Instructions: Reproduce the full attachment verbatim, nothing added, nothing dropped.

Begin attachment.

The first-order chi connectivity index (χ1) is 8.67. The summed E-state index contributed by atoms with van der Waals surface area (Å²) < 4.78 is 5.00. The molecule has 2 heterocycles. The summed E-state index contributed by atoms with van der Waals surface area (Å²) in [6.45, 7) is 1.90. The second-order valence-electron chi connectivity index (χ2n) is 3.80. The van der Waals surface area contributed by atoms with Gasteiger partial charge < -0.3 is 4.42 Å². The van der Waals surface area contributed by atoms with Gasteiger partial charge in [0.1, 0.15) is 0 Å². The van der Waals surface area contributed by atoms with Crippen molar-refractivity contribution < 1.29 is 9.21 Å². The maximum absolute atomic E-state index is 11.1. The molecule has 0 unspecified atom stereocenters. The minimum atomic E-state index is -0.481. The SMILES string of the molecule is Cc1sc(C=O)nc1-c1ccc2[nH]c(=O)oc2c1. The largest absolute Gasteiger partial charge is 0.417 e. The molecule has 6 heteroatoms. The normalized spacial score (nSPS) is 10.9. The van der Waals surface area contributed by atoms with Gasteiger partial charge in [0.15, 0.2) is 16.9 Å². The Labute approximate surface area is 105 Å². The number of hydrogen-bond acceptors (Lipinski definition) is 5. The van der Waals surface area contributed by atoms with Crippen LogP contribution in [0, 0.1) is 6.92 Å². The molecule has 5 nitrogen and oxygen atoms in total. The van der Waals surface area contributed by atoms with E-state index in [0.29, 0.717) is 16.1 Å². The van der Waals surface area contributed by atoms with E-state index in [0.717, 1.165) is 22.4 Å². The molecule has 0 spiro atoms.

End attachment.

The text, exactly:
The first-order chi connectivity index (χ1) is 8.67. The summed E-state index contributed by atoms with van der Waals surface area (Å²) < 4.78 is 5.00. The molecule has 2 heterocycles. The summed E-state index contributed by atoms with van der Waals surface area (Å²) in [6.45, 7) is 1.90. The second-order valence-electron chi connectivity index (χ2n) is 3.80. The van der Waals surface area contributed by atoms with Gasteiger partial charge < -0.3 is 4.42 Å². The van der Waals surface area contributed by atoms with Gasteiger partial charge in [0.1, 0.15) is 0 Å². The van der Waals surface area contributed by atoms with Crippen molar-refractivity contribution < 1.29 is 9.21 Å². The maximum absolute atomic E-state index is 11.1. The molecule has 0 unspecified atom stereocenters. The minimum atomic E-state index is -0.481. The SMILES string of the molecule is Cc1sc(C=O)nc1-c1ccc2[nH]c(=O)oc2c1. The largest absolute Gasteiger partial charge is 0.417 e. The molecule has 6 heteroatoms. The normalized spacial score (nSPS) is 10.9. The van der Waals surface area contributed by atoms with Gasteiger partial charge in [0.15, 0.2) is 16.9 Å². The Labute approximate surface area is 105 Å². The number of hydrogen-bond acceptors (Lipinski definition) is 5. The van der Waals surface area contributed by atoms with Crippen LogP contribution in [0, 0.1) is 6.92 Å². The molecule has 5 nitrogen and oxygen atoms in total. The van der Waals surface area contributed by atoms with E-state index in [0.29, 0.717) is 16.1 Å². The van der Waals surface area contributed by atoms with E-state index in [0.717, 1.165) is 22.4 Å². The molecule has 0 spiro atoms.